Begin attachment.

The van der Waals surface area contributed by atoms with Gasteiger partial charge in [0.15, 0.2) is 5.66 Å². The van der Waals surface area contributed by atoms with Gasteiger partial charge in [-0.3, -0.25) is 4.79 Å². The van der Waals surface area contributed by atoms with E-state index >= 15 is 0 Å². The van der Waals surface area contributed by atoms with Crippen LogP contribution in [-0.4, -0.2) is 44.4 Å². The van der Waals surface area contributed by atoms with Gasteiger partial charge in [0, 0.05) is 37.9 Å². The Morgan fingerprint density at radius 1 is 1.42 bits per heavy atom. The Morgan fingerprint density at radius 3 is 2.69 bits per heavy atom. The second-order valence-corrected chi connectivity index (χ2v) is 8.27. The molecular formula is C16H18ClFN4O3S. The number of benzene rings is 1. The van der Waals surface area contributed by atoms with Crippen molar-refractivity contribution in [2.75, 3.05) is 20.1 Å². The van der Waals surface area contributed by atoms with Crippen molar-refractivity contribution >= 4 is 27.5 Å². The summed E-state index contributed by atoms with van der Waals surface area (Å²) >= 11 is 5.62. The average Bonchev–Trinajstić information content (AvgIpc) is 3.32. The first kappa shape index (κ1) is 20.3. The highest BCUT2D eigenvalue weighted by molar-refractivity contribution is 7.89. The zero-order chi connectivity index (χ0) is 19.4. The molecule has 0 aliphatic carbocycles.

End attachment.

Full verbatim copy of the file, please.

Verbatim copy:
The van der Waals surface area contributed by atoms with Gasteiger partial charge in [0.15, 0.2) is 5.66 Å². The van der Waals surface area contributed by atoms with Gasteiger partial charge in [-0.3, -0.25) is 4.79 Å². The van der Waals surface area contributed by atoms with E-state index >= 15 is 0 Å². The van der Waals surface area contributed by atoms with Crippen LogP contribution in [-0.4, -0.2) is 44.4 Å². The van der Waals surface area contributed by atoms with Gasteiger partial charge in [0, 0.05) is 37.9 Å². The Morgan fingerprint density at radius 1 is 1.42 bits per heavy atom. The Morgan fingerprint density at radius 3 is 2.69 bits per heavy atom. The second-order valence-corrected chi connectivity index (χ2v) is 8.27. The molecular formula is C16H18ClFN4O3S. The number of benzene rings is 1. The van der Waals surface area contributed by atoms with Crippen molar-refractivity contribution in [2.75, 3.05) is 20.1 Å². The van der Waals surface area contributed by atoms with Crippen molar-refractivity contribution >= 4 is 27.5 Å². The summed E-state index contributed by atoms with van der Waals surface area (Å²) >= 11 is 5.62. The average Bonchev–Trinajstić information content (AvgIpc) is 3.32. The first kappa shape index (κ1) is 20.3. The highest BCUT2D eigenvalue weighted by molar-refractivity contribution is 7.89. The zero-order chi connectivity index (χ0) is 19.4. The molecule has 0 aliphatic carbocycles.